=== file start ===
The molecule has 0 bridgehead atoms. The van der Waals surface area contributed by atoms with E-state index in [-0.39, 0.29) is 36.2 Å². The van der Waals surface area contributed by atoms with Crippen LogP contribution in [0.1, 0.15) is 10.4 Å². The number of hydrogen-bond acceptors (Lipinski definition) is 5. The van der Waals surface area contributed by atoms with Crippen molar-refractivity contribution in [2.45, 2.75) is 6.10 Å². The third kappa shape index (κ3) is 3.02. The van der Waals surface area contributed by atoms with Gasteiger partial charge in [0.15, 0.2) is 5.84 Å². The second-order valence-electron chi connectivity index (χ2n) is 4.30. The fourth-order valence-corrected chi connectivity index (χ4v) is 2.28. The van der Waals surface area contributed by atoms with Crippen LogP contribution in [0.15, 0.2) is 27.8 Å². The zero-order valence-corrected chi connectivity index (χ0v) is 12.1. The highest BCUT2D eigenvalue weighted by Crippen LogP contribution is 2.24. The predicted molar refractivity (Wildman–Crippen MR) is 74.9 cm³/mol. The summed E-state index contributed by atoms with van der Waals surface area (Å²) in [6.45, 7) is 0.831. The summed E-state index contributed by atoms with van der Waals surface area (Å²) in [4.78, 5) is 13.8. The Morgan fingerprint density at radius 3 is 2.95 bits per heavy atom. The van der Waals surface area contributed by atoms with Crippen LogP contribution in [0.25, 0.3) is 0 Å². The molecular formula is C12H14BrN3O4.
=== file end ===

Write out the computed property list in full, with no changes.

The molecule has 0 bridgehead atoms. The van der Waals surface area contributed by atoms with E-state index in [-0.39, 0.29) is 36.2 Å². The van der Waals surface area contributed by atoms with Crippen LogP contribution in [0.1, 0.15) is 10.4 Å². The number of hydrogen-bond acceptors (Lipinski definition) is 5. The van der Waals surface area contributed by atoms with Crippen molar-refractivity contribution in [2.45, 2.75) is 6.10 Å². The third kappa shape index (κ3) is 3.02. The van der Waals surface area contributed by atoms with Gasteiger partial charge in [0.15, 0.2) is 5.84 Å². The second-order valence-electron chi connectivity index (χ2n) is 4.30. The fourth-order valence-corrected chi connectivity index (χ4v) is 2.28. The van der Waals surface area contributed by atoms with Crippen LogP contribution in [0.15, 0.2) is 27.8 Å². The zero-order valence-corrected chi connectivity index (χ0v) is 12.1. The highest BCUT2D eigenvalue weighted by Crippen LogP contribution is 2.24. The predicted molar refractivity (Wildman–Crippen MR) is 74.9 cm³/mol. The summed E-state index contributed by atoms with van der Waals surface area (Å²) in [6.45, 7) is 0.831. The summed E-state index contributed by atoms with van der Waals surface area (Å²) in [4.78, 5) is 13.8. The Morgan fingerprint density at radius 3 is 2.95 bits per heavy atom. The van der Waals surface area contributed by atoms with Crippen LogP contribution in [0.25, 0.3) is 0 Å². The molecular formula is C12H14BrN3O4.